N.J. trying a new way to keep tabs on bars

Suspected drunken drivers stopped by police are being asked where they imbibed.

This holiday season, suspected drunken drivers stopped by police in New Jersey will be asked a question they never have faced:

Where did you have your last drink?

Officials consider the tactic a valuable tool in collecting information on problem bars that serve customers who have gone beyond the limit.

Still, many bar owners don't like the idea of collecting admittedly unscientific information from the intoxicated.

"The law is good, but only if the information they get is true and factual," said Frank Cavallaro, who manages his son's bar, Shady Katie's, in Somerdale. "If someone is intoxicated, they can pick any bar name they want."

Cavallaro is a retired state police trooper, and his son is a police officer. Their bar is a popular hangout for people in their line of work.

"They might name us just because they think the cop will go easy on them," he said.

In August, the state Attorney General authorized police to question suspected drunken drivers who have waived their Miranda rights about where they were drinking.

The state became only the fifth, after Oregon, Washington, Colorado and parts of California, to employ the tactic.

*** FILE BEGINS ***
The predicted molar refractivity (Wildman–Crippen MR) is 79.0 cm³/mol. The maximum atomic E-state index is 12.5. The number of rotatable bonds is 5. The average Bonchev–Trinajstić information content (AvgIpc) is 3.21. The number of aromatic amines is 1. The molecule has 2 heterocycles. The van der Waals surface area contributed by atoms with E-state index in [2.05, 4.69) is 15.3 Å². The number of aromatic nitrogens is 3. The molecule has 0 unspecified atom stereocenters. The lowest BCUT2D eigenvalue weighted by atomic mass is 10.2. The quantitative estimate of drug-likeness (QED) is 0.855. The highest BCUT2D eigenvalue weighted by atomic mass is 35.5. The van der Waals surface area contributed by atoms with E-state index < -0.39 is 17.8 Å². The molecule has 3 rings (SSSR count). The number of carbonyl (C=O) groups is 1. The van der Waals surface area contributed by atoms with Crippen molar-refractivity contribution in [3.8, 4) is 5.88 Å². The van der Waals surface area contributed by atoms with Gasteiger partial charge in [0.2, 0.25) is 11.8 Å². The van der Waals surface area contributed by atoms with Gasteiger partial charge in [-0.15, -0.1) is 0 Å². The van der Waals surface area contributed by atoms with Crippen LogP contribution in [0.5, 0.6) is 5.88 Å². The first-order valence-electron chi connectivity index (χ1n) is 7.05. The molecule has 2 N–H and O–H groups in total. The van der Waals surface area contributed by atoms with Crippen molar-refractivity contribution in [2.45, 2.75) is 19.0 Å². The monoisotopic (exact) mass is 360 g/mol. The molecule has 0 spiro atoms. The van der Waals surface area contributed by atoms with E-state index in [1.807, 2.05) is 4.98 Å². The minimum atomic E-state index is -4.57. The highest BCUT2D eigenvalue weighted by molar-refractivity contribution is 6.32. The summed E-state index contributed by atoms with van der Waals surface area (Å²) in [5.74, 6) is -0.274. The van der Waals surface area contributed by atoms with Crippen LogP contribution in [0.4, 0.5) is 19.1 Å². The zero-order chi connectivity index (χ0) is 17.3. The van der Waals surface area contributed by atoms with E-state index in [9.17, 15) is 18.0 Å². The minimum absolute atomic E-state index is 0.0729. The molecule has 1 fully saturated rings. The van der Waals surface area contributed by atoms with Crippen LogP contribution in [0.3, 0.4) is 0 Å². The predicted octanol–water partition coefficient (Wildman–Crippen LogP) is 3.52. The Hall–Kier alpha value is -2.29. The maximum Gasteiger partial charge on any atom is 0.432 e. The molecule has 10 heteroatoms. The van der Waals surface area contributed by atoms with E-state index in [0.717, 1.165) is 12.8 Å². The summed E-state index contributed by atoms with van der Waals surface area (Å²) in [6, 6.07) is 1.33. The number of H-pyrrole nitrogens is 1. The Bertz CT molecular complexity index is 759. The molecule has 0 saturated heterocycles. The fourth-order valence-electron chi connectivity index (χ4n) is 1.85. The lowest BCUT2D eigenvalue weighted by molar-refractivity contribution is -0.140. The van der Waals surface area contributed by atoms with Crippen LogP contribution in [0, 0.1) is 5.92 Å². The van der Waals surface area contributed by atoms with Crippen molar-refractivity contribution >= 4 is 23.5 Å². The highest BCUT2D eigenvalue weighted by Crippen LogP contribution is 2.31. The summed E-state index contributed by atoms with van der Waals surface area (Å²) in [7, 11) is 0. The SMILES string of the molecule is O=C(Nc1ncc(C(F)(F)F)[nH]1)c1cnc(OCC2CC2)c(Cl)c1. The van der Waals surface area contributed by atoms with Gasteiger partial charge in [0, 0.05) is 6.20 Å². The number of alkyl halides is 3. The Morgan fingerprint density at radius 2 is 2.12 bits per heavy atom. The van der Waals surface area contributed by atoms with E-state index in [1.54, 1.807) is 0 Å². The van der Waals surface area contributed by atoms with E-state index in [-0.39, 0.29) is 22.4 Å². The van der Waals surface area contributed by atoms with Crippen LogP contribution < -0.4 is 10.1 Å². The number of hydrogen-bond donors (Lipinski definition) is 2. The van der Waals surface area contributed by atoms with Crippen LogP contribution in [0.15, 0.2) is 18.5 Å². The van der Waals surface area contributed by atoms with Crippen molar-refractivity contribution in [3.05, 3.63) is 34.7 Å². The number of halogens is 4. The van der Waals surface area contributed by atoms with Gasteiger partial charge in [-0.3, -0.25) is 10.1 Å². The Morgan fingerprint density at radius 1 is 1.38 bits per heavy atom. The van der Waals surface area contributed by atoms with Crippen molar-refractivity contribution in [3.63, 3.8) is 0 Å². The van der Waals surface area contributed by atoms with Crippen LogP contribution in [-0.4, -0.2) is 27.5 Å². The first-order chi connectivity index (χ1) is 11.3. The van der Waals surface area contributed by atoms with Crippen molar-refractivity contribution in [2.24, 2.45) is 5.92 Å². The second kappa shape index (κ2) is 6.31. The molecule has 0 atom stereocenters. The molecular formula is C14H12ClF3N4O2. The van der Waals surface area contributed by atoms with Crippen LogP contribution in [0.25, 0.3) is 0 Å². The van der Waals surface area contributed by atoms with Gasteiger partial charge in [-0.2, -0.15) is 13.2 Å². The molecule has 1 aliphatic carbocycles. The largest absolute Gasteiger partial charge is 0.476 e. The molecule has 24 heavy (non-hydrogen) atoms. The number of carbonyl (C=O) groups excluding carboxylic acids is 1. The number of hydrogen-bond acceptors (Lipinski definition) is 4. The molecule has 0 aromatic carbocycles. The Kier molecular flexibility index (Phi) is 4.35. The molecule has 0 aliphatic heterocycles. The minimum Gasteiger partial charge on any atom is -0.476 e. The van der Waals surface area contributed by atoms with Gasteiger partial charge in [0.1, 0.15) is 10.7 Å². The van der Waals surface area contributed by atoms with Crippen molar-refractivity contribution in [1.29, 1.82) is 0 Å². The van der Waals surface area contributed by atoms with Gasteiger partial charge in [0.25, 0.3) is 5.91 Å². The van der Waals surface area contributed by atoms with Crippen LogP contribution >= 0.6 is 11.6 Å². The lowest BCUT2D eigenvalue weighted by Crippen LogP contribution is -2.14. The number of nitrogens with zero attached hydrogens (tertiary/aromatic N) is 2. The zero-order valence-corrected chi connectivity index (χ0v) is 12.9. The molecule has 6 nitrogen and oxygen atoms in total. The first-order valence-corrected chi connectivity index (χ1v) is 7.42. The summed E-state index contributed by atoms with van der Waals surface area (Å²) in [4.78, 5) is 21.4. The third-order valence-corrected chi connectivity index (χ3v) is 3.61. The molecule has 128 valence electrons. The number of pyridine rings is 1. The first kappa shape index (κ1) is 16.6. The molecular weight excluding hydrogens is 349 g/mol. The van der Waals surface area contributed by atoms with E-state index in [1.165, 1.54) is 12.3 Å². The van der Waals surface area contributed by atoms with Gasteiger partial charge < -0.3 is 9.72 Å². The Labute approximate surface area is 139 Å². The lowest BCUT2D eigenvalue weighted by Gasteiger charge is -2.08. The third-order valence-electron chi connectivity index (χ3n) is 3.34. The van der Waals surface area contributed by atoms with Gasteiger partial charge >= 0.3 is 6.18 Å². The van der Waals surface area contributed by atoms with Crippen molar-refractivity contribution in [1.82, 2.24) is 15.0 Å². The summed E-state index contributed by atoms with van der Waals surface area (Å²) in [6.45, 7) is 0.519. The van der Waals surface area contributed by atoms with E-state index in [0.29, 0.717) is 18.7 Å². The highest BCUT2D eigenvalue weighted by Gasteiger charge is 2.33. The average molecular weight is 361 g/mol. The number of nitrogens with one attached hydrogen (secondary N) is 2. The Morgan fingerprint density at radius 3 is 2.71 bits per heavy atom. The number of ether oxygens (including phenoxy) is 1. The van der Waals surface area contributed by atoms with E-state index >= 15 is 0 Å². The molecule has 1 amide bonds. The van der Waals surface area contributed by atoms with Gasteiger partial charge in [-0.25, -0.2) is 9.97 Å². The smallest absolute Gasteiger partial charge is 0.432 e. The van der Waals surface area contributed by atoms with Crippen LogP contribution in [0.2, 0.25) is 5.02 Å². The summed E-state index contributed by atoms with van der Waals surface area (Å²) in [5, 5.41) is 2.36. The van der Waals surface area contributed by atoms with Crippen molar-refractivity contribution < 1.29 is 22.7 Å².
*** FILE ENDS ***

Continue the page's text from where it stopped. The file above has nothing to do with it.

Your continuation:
Since then, the state Division of Alcoholic Beverage Control has received about 1,500 reports from police, Director Jerry Fischer said.

He said the information does not include the names of the suspected drunken drivers, and the division can use the data only as a guide.

"Contrary to what bar owners are saying, it's not a tool in and of itself," Fischer said. "We go and make a fresh case."

Before the directive, Alcoholic Beverage Control collected information on problem bars only through word of mouth and other tips. Some police departments forwarded information, but drunken drivers from any given bar might end up being arrested in several jurisdictions, Fischer said.

Other times, the division would investigate a bar after a fatal crash.

"Hopefully, we'll go and target these places before someone dies," he said.

There were 224 fatal drunken-driving crashes in New Jersey in 2006, according to Mothers Against Drunk Driving.

It's a problem bar owners recognize.

"It's not like the old days when you could drink all night," said Nancy Andrews, manager at Doc & Joe's Tavern in Gloucester City. "Today, a couple of beers and you're at the limit."

At the Irish Pub, a longtime Atlantic City fixture, employee Bill Hare said he just learned of the new police tactic about two weeks ago.

"Anyone in the car can say anything. And when you're drunk, you usually do," he said. "One bar will have a better name than the others. People could mention that bar because they know it."

Fischer said he understands that drunken drivers could have reasons to lie about where they were drinking, which is why Alcoholic Beverage Control then conducts an independent investigation.

He said several have been launched based on the data. One bar was mentioned 12 times, he said.

"You start seeing 10 and 12 people, you can't say this a conspiracy to get one problem bar," he said.

Cavallaro said his employees often give people who have had too much to drink a ride home.

"You could stop by here on a Saturday or Sunday morning and think the place was filled from all the cars," he said. "But it's cars left from the night before."


Contact staff writer Troy Graham at 856-779-3893 or tgraham@phillynews.com.

This story contains information from the Associated Press.